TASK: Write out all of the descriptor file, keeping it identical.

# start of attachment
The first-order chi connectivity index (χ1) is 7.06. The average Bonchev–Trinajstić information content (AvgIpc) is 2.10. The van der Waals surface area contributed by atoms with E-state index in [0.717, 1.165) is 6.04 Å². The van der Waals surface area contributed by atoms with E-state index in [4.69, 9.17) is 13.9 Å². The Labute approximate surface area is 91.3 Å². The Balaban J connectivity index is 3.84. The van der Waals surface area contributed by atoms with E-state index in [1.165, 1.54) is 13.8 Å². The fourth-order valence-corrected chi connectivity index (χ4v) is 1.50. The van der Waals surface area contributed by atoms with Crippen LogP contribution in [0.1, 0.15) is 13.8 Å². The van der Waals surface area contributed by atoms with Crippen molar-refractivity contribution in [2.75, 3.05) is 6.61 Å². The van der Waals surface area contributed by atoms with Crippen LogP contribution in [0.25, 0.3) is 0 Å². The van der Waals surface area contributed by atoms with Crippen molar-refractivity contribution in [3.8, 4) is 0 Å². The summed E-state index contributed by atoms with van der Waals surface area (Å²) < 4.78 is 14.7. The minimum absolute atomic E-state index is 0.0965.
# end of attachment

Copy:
The first-order chi connectivity index (χ1) is 7.06. The average Bonchev–Trinajstić information content (AvgIpc) is 2.10. The van der Waals surface area contributed by atoms with E-state index in [0.717, 1.165) is 6.04 Å². The van der Waals surface area contributed by atoms with E-state index in [4.69, 9.17) is 13.9 Å². The Labute approximate surface area is 91.3 Å². The Balaban J connectivity index is 3.84. The van der Waals surface area contributed by atoms with E-state index in [1.165, 1.54) is 13.8 Å². The fourth-order valence-corrected chi connectivity index (χ4v) is 1.50. The van der Waals surface area contributed by atoms with Crippen LogP contribution in [0.1, 0.15) is 13.8 Å². The van der Waals surface area contributed by atoms with Crippen molar-refractivity contribution in [2.75, 3.05) is 6.61 Å². The van der Waals surface area contributed by atoms with Crippen LogP contribution in [0.25, 0.3) is 0 Å². The van der Waals surface area contributed by atoms with Crippen molar-refractivity contribution in [3.8, 4) is 0 Å². The summed E-state index contributed by atoms with van der Waals surface area (Å²) < 4.78 is 14.7. The minimum absolute atomic E-state index is 0.0965.